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How to Choose an Environmental Consultant

Environmental consultants are listed in the telephone book’s Yellow Pages under Environmental Services. You will find environmental consultants who are licensed, called Licensed Site Remediation Professionals (LSRPs), as well as those who are not licensed.

LSRPs are highly qualified individuals who are licensed by the Site Remediation Professional Licensing Board. LSRPs oversee the remediation of contaminated sites in accordance with the DEP's applicable standards and regulations, and must ensure that remediations are protective of human health, safety and the environment. LSRPs conduct these cleanups without approvals from DEP. LSRPs can issue Response Action Outcomes (RAOs) which is an acceptable form of approval for child care licensing. A list of LSRPs can be found here.

DEP does not maintain a list of consultants who are not licensed. You may wish to consult with your attorney, or local health department for recommendations. Although the DEP cannot recommend a specific consultant, we do recommend several questions you should ask prospective consultants. The answers to these questions should enable you to make an informed selection.

Questions for Prospective Consultants:

  • Is the consultant familiar with the regulations that govern the remediation of contaminated sites in New Jersey?
    The answer to this question is critical. At a minimum a consultant performing site remediation work must be familiar with:
    1. The Technical Requirements for Site Remediation (N.J.A.C. 7:26E)
    2. The Administrative Requirements for the Remediation of Contaminated Sites (ARRCS) Rules (N.J.A.C. 7:26C)
    If a consultant does not have a thorough knowledge and understanding of these regulations, project delays and additional costs may result. Call the references given by the consultant. Ask former clients whether the consultant submitted documents, which met DEP approval or whether repeated efforts were needed to meet regulations. Ask whether or not the consultant worked effectively with both him/her and the DEP case manager.
  • What projects has the consultant completed that are similar to your needs?
    Request a list of completed projects and the names of the customers who engaged the services of the consultant. This should help you determine whether the consultant has experience suited to your needs. If the consultant has completed similar projects get in touch with the references provided. Ask the scope and nature of the services provided and whether they were satisfied with the work performed and the timeliness.
  • What individual(s) will be assigned to your project and what qualifications, training or experience do they hold? Ask for resumes.
    Again, with the exception of persons performing work on regulated Underground Storage Tanks, New Jersey does not have a consultant certification program. Specific knowledge about the training and experience of those individuals who will be representing your interests should be acquired and reviewed. Request the resumes of all persons who will be assigned to the project. At a minimum, any person performing remediation work should be trained in health and safety protection in accordance with Occupational Safety and Health Administration regulation 29 C.F.R. 1910.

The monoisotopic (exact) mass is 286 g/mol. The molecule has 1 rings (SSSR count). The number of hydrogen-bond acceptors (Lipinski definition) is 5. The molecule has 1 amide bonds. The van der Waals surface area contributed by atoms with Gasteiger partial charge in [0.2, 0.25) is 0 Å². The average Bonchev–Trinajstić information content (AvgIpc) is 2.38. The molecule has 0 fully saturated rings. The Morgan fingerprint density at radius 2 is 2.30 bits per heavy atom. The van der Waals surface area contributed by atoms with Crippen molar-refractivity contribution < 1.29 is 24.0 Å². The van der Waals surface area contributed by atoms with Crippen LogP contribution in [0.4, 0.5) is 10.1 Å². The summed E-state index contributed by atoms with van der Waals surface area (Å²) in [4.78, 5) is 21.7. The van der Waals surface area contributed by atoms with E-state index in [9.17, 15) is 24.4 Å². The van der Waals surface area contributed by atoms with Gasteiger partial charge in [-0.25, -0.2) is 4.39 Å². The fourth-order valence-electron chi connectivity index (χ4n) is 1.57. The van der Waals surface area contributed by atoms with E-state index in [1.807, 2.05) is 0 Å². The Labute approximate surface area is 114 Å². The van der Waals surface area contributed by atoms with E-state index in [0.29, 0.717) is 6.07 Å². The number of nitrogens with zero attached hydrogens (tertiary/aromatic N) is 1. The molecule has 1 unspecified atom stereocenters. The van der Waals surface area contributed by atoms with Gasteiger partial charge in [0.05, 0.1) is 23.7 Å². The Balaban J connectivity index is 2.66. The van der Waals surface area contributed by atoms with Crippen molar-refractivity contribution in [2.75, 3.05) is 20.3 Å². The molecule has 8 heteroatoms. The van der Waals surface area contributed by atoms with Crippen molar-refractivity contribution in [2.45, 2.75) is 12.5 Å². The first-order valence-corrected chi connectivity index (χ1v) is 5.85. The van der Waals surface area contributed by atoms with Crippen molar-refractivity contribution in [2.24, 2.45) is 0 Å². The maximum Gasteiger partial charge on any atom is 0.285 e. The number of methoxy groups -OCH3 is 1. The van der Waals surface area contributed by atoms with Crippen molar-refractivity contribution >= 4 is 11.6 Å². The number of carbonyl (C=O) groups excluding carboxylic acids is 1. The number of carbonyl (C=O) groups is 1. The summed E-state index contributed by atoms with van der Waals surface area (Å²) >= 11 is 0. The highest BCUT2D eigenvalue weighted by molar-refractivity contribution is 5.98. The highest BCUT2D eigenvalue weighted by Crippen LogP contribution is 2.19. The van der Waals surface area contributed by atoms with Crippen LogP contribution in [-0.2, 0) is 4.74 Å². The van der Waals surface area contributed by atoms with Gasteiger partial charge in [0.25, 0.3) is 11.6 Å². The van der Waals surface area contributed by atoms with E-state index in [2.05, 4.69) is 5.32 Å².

• What types of liability insurance (e.g. pollution liability or errors and omissions) does the consultant (or any subcontractors they plan to use) have? What does the policy cover and what are the limits?
    You should review the consultant’s insurance coverage in detail. Your careful consideration will help you make an informed decision regarding the risks you are willing to take. For example, the consultant could cause new contamination, worsen the existing contamination, or damage a third party’s personal or real property. The absence of the right type of insurance may subject you to liability for accidents caused by the consultant.
  • How does the consultant bill you? Request a cost estimate for your scope of work.
    A consultant cannot guarantee whether contamination will be found and, if so, to what extent. It is therefore difficult to precisely predict the cost of a project. Consultants bill on a time and materials basis. The time required will vary for each project. Nonetheless, it is crucial to ask for an estimate. Bear in mind that individual consultant billing rates and estimated costs are not necessarily good indicators of the quality of the work. Remember, if the work is not completed correctly, additional costs will be incurred to comply with DEP regulations.
  • Does the consultant have adequate staff to complete the project within your specified time?
    If the consultant will not be able to complete your project within the time you require, it may be advisable to select another consultant. Ask the consultant for a schedule for your project. Check the consultant’s references regarding the timeliness of his/her work.

The Final Decision

With the knowledge you obtained regarding the experience of the consultant, you should be able to make an informed selection. Just as you would call several contractors and obtain several bids on home improvement projects, you should take the time to do the same when selecting a consultant for site remediation work. You may contact the Division of Consumer Affairs at (973) 504-6200 to determine if the contractor has a history of complaints. Request a written proposal. The proposal should include a start date in addition to the expected duration for the project. After you receive the proposals, interview the firms that have provided high quality, competitively priced proposals and have presented a clear understanding of your goals and service requirements.

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